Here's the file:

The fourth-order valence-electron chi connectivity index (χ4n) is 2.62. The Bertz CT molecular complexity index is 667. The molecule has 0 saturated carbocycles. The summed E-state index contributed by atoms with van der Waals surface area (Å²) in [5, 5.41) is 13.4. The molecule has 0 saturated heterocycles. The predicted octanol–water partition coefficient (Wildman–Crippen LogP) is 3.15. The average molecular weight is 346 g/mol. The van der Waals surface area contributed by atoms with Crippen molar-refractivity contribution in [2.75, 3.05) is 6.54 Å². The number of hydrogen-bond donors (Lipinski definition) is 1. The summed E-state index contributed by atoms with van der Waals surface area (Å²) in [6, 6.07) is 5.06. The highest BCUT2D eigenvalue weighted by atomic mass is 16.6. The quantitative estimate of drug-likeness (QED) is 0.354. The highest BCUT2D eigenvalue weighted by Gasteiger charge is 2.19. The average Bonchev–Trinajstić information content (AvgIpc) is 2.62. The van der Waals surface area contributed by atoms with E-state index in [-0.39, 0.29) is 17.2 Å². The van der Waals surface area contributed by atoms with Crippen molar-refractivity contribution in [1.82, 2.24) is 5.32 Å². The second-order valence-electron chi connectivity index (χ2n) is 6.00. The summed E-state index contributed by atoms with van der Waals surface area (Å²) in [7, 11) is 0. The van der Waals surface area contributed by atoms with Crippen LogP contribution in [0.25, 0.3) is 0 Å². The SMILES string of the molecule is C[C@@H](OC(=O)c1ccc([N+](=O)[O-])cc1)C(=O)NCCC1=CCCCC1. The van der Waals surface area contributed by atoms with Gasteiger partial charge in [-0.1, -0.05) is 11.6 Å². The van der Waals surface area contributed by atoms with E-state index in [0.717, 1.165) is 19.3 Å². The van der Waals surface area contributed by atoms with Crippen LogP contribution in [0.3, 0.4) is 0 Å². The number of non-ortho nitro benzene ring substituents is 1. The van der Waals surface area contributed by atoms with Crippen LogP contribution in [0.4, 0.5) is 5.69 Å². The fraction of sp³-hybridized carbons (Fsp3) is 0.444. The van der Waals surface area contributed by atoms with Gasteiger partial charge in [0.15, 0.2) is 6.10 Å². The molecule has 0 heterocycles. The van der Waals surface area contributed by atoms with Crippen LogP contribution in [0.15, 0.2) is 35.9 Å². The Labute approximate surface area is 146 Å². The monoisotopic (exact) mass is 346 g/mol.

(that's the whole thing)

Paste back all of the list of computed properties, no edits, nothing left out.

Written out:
The fourth-order valence-electron chi connectivity index (χ4n) is 2.62. The Bertz CT molecular complexity index is 667. The molecule has 0 saturated carbocycles. The summed E-state index contributed by atoms with van der Waals surface area (Å²) in [5, 5.41) is 13.4. The molecule has 0 saturated heterocycles. The predicted octanol–water partition coefficient (Wildman–Crippen LogP) is 3.15. The average molecular weight is 346 g/mol. The van der Waals surface area contributed by atoms with Crippen molar-refractivity contribution in [2.75, 3.05) is 6.54 Å². The number of hydrogen-bond donors (Lipinski definition) is 1. The summed E-state index contributed by atoms with van der Waals surface area (Å²) in [6, 6.07) is 5.06. The highest BCUT2D eigenvalue weighted by atomic mass is 16.6. The quantitative estimate of drug-likeness (QED) is 0.354. The highest BCUT2D eigenvalue weighted by Gasteiger charge is 2.19. The average Bonchev–Trinajstić information content (AvgIpc) is 2.62. The van der Waals surface area contributed by atoms with E-state index in [-0.39, 0.29) is 17.2 Å². The van der Waals surface area contributed by atoms with Crippen molar-refractivity contribution in [1.82, 2.24) is 5.32 Å². The second-order valence-electron chi connectivity index (χ2n) is 6.00. The summed E-state index contributed by atoms with van der Waals surface area (Å²) in [7, 11) is 0. The van der Waals surface area contributed by atoms with Crippen LogP contribution in [0.25, 0.3) is 0 Å². The SMILES string of the molecule is C[C@@H](OC(=O)c1ccc([N+](=O)[O-])cc1)C(=O)NCCC1=CCCCC1. The van der Waals surface area contributed by atoms with Gasteiger partial charge in [-0.1, -0.05) is 11.6 Å². The van der Waals surface area contributed by atoms with E-state index in [0.717, 1.165) is 19.3 Å². The van der Waals surface area contributed by atoms with Crippen LogP contribution in [0.3, 0.4) is 0 Å². The number of non-ortho nitro benzene ring substituents is 1. The van der Waals surface area contributed by atoms with Crippen LogP contribution in [0.4, 0.5) is 5.69 Å². The fraction of sp³-hybridized carbons (Fsp3) is 0.444. The van der Waals surface area contributed by atoms with Gasteiger partial charge in [0.15, 0.2) is 6.10 Å². The molecule has 0 heterocycles. The van der Waals surface area contributed by atoms with Crippen LogP contribution in [0.15, 0.2) is 35.9 Å². The Labute approximate surface area is 146 Å². The monoisotopic (exact) mass is 346 g/mol.